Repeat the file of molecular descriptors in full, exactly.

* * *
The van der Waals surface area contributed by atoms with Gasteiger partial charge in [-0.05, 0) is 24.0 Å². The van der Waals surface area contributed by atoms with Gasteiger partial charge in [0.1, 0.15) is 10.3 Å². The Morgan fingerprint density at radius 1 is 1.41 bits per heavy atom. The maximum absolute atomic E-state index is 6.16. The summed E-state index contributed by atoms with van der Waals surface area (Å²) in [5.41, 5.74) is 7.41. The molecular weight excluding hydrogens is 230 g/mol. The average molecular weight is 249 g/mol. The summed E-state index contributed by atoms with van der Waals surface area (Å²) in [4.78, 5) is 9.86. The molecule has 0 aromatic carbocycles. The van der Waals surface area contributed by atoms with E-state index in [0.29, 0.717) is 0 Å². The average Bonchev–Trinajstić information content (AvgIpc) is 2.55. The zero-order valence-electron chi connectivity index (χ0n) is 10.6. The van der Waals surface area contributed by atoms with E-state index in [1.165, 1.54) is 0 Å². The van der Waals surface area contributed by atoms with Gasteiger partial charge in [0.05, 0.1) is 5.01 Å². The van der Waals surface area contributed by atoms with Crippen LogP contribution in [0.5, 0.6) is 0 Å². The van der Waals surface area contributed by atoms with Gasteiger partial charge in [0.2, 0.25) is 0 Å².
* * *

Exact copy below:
The van der Waals surface area contributed by atoms with Gasteiger partial charge in [-0.05, 0) is 24.0 Å². The van der Waals surface area contributed by atoms with Gasteiger partial charge in [0.1, 0.15) is 10.3 Å². The Morgan fingerprint density at radius 1 is 1.41 bits per heavy atom. The maximum absolute atomic E-state index is 6.16. The summed E-state index contributed by atoms with van der Waals surface area (Å²) in [5.41, 5.74) is 7.41. The molecular weight excluding hydrogens is 230 g/mol. The average molecular weight is 249 g/mol. The summed E-state index contributed by atoms with van der Waals surface area (Å²) in [4.78, 5) is 9.86. The molecule has 0 aromatic carbocycles. The van der Waals surface area contributed by atoms with E-state index in [0.29, 0.717) is 0 Å². The average Bonchev–Trinajstić information content (AvgIpc) is 2.55. The zero-order valence-electron chi connectivity index (χ0n) is 10.6. The van der Waals surface area contributed by atoms with E-state index in [1.165, 1.54) is 0 Å². The van der Waals surface area contributed by atoms with Gasteiger partial charge in [0.05, 0.1) is 5.01 Å². The van der Waals surface area contributed by atoms with Crippen LogP contribution in [0.5, 0.6) is 0 Å². The van der Waals surface area contributed by atoms with Gasteiger partial charge in [0.2, 0.25) is 0 Å².